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Mary Elizabeth Mastrantonio,
Frank Keller is a New York detective investigating a case of a serial killer who finds the victims through the lonely hearts column in newspapers. Keller falls in love with Helen, the main suspect in the case. Written by
Sami Al-Taher <firstname.lastname@example.org>
The only film Al Pacino made in the 80s that wasn't nominated for a Razzie. See more »
At the beginning of the movie, the camera pans up to a 7th floor apartment window which is revealed to be that of the first murder victim. Yet later, the apartment is referred to and shown to be on the 18th floor. See more »
Al Pacino is excellent as the lonely and alcoholic Frank Keller, a veteran New York City cop, hot on the trail of a serial killer. In addition to Keller, and his tough-minded romantic interest, Helen, played well by Ellen Barkin, a third major character is the city wherein the story takes place. Ronnie Taylor's noirish cinematography and Trevor Jones' appropriately downbeat score paint rather a lonely picture of nighttime Manhattan, with all that colorful and flashy neon and the dreary rain. The overall effect is a sense of psychological isolation, alienation, and ... danger.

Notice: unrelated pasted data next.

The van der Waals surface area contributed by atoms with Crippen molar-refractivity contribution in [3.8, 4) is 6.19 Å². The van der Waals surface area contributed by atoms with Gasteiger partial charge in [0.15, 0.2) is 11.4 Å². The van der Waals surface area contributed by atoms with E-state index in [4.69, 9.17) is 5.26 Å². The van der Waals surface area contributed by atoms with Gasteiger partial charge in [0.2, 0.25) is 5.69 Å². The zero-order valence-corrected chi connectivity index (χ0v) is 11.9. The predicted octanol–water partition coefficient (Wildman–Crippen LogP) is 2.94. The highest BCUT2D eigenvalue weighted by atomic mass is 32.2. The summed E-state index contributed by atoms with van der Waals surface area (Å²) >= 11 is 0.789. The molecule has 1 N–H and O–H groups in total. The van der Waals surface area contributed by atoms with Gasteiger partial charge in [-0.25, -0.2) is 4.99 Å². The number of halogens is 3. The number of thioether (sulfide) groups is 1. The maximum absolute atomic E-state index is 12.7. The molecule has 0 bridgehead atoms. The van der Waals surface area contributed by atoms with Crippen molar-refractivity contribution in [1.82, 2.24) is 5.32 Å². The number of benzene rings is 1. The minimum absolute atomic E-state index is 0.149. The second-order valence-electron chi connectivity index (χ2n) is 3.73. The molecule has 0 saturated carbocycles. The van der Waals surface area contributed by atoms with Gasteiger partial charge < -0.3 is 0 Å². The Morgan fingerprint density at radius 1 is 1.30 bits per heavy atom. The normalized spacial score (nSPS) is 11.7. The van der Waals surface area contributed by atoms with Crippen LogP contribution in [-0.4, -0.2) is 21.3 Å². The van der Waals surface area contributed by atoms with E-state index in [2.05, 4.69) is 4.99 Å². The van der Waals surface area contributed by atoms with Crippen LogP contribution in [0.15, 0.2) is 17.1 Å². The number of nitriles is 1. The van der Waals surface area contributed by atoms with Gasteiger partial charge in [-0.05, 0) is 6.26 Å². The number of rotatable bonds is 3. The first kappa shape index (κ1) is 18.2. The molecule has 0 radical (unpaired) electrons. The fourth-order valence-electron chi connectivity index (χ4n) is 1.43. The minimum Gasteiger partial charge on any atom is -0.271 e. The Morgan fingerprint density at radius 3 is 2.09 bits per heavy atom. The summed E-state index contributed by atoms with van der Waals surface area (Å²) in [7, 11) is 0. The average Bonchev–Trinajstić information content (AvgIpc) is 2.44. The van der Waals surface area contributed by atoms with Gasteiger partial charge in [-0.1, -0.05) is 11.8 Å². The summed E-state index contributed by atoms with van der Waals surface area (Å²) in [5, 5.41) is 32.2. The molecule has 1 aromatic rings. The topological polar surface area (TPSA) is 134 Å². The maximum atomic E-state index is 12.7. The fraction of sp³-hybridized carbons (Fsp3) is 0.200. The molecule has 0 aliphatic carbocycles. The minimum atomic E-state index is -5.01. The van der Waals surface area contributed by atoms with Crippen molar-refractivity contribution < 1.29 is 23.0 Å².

It's a perfect setting for a story about a series of murders, seemingly tied together by oldies-but-goodies songs. Keller searches for a killer who seems normal, but on the inside is a smoldering volcano. As a murder mystery, "Sea Of Love" works, because of its focus, and because of its restrictive narration. The viewer knows what Frank Keller knows, but nothing more. Clues are very subtle, and lie more in what is not said, than what is said. The ending was a surprise to me. I did not see it coming.
I have a couple of problems with the film, neither of which is serious. First, there are several plot segments that seem unnecessary, and could have been edited out. Second, certain scenes involving the victims are confusing.
"Sea Of Love" is a mystery/thriller that I recommend highly. It is psychologically intense, and it has an atmosphere that is suitably sinister. The acting, the music, the cinematography, the script, and the production design are all credible. And I could listen all day to that oldies-but-goodies song by Phil Phillips, from 1959.
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